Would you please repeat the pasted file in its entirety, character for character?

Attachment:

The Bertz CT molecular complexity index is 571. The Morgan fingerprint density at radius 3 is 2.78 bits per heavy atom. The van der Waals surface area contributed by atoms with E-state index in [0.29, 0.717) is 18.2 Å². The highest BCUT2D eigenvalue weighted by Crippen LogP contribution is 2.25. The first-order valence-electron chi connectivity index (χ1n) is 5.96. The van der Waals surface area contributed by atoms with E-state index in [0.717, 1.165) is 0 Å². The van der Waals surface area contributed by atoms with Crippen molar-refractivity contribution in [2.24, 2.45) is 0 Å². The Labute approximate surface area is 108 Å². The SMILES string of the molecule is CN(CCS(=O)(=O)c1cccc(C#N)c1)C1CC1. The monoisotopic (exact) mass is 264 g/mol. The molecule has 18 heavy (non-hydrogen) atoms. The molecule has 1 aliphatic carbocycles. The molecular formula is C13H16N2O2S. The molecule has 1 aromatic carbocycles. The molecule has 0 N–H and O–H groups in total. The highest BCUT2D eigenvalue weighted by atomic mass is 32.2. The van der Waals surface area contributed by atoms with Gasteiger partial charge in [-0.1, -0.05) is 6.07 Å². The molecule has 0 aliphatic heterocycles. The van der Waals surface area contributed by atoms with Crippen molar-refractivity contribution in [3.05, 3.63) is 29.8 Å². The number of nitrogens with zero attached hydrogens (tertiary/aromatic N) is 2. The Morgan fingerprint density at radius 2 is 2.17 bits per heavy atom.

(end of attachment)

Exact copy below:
The Bertz CT molecular complexity index is 571. The Morgan fingerprint density at radius 3 is 2.78 bits per heavy atom. The van der Waals surface area contributed by atoms with E-state index in [0.29, 0.717) is 18.2 Å². The highest BCUT2D eigenvalue weighted by Crippen LogP contribution is 2.25. The first-order valence-electron chi connectivity index (χ1n) is 5.96. The van der Waals surface area contributed by atoms with E-state index in [0.717, 1.165) is 0 Å². The van der Waals surface area contributed by atoms with Crippen molar-refractivity contribution in [2.24, 2.45) is 0 Å². The Labute approximate surface area is 108 Å². The SMILES string of the molecule is CN(CCS(=O)(=O)c1cccc(C#N)c1)C1CC1. The monoisotopic (exact) mass is 264 g/mol. The molecule has 18 heavy (non-hydrogen) atoms. The molecule has 1 aliphatic carbocycles. The molecular formula is C13H16N2O2S. The molecule has 1 aromatic carbocycles. The molecule has 0 N–H and O–H groups in total. The highest BCUT2D eigenvalue weighted by atomic mass is 32.2. The van der Waals surface area contributed by atoms with Gasteiger partial charge in [-0.1, -0.05) is 6.07 Å². The molecule has 0 aliphatic heterocycles. The van der Waals surface area contributed by atoms with Crippen molar-refractivity contribution in [3.05, 3.63) is 29.8 Å². The number of nitrogens with zero attached hydrogens (tertiary/aromatic N) is 2. The Morgan fingerprint density at radius 2 is 2.17 bits per heavy atom.